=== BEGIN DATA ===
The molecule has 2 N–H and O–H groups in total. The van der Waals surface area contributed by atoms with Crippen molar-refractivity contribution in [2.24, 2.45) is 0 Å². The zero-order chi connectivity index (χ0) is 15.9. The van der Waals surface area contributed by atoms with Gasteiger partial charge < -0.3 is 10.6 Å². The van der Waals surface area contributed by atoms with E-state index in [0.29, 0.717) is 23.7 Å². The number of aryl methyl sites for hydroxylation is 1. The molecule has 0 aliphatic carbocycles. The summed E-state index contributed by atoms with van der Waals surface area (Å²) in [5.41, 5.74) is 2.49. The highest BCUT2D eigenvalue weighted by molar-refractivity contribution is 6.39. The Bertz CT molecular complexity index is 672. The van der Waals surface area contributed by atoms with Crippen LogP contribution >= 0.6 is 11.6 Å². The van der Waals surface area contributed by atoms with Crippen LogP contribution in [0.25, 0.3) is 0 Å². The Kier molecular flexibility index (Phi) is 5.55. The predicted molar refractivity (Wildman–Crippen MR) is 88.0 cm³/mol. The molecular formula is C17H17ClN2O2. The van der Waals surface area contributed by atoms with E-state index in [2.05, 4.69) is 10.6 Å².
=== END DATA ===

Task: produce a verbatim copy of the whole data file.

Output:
The molecule has 2 N–H and O–H groups in total. The van der Waals surface area contributed by atoms with Crippen molar-refractivity contribution in [2.24, 2.45) is 0 Å². The zero-order chi connectivity index (χ0) is 15.9. The van der Waals surface area contributed by atoms with Gasteiger partial charge < -0.3 is 10.6 Å². The van der Waals surface area contributed by atoms with E-state index in [0.29, 0.717) is 23.7 Å². The number of aryl methyl sites for hydroxylation is 1. The molecule has 0 aliphatic carbocycles. The summed E-state index contributed by atoms with van der Waals surface area (Å²) in [5.41, 5.74) is 2.49. The highest BCUT2D eigenvalue weighted by molar-refractivity contribution is 6.39. The Bertz CT molecular complexity index is 672. The van der Waals surface area contributed by atoms with Crippen LogP contribution >= 0.6 is 11.6 Å². The van der Waals surface area contributed by atoms with Crippen LogP contribution in [0.25, 0.3) is 0 Å². The Kier molecular flexibility index (Phi) is 5.55. The predicted molar refractivity (Wildman–Crippen MR) is 88.0 cm³/mol. The molecular formula is C17H17ClN2O2. The van der Waals surface area contributed by atoms with E-state index in [2.05, 4.69) is 10.6 Å².